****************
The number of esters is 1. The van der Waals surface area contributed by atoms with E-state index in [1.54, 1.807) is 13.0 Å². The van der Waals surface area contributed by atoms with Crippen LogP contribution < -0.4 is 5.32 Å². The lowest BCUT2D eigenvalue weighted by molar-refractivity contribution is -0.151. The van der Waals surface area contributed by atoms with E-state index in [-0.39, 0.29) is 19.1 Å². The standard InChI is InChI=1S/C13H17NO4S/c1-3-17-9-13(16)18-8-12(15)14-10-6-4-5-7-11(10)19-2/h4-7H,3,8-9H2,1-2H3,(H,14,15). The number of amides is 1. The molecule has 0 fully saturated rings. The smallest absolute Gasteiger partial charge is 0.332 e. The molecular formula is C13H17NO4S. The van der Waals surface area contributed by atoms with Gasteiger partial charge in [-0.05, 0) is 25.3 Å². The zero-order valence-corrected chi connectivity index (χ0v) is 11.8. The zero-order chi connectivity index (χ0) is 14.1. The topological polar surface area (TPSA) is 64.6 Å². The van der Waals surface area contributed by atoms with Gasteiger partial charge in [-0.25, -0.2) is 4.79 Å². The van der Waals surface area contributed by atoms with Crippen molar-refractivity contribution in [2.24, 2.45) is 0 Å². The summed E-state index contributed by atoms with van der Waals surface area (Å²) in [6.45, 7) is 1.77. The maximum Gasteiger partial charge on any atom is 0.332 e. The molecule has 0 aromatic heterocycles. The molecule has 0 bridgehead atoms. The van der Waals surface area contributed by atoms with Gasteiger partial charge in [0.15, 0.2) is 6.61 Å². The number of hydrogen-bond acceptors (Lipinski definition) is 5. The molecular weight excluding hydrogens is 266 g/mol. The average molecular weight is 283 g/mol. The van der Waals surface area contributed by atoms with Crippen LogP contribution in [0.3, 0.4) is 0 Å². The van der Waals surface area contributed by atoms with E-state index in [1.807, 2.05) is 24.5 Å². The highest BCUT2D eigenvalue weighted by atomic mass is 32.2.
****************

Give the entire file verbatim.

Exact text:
The number of esters is 1. The van der Waals surface area contributed by atoms with E-state index in [1.54, 1.807) is 13.0 Å². The van der Waals surface area contributed by atoms with Crippen LogP contribution < -0.4 is 5.32 Å². The lowest BCUT2D eigenvalue weighted by molar-refractivity contribution is -0.151. The van der Waals surface area contributed by atoms with E-state index in [-0.39, 0.29) is 19.1 Å². The standard InChI is InChI=1S/C13H17NO4S/c1-3-17-9-13(16)18-8-12(15)14-10-6-4-5-7-11(10)19-2/h4-7H,3,8-9H2,1-2H3,(H,14,15). The number of amides is 1. The molecule has 0 fully saturated rings. The smallest absolute Gasteiger partial charge is 0.332 e. The molecular formula is C13H17NO4S. The van der Waals surface area contributed by atoms with Gasteiger partial charge in [-0.05, 0) is 25.3 Å². The zero-order valence-corrected chi connectivity index (χ0v) is 11.8. The zero-order chi connectivity index (χ0) is 14.1. The topological polar surface area (TPSA) is 64.6 Å². The van der Waals surface area contributed by atoms with Gasteiger partial charge in [-0.25, -0.2) is 4.79 Å². The van der Waals surface area contributed by atoms with Crippen molar-refractivity contribution in [2.24, 2.45) is 0 Å². The summed E-state index contributed by atoms with van der Waals surface area (Å²) in [6.45, 7) is 1.77. The maximum Gasteiger partial charge on any atom is 0.332 e. The molecule has 0 aromatic heterocycles. The molecule has 0 bridgehead atoms. The van der Waals surface area contributed by atoms with Gasteiger partial charge in [0.15, 0.2) is 6.61 Å². The number of hydrogen-bond acceptors (Lipinski definition) is 5. The molecular weight excluding hydrogens is 266 g/mol. The average molecular weight is 283 g/mol. The van der Waals surface area contributed by atoms with Crippen LogP contribution in [0.3, 0.4) is 0 Å². The van der Waals surface area contributed by atoms with E-state index in [1.807, 2.05) is 24.5 Å². The highest BCUT2D eigenvalue weighted by atomic mass is 32.2.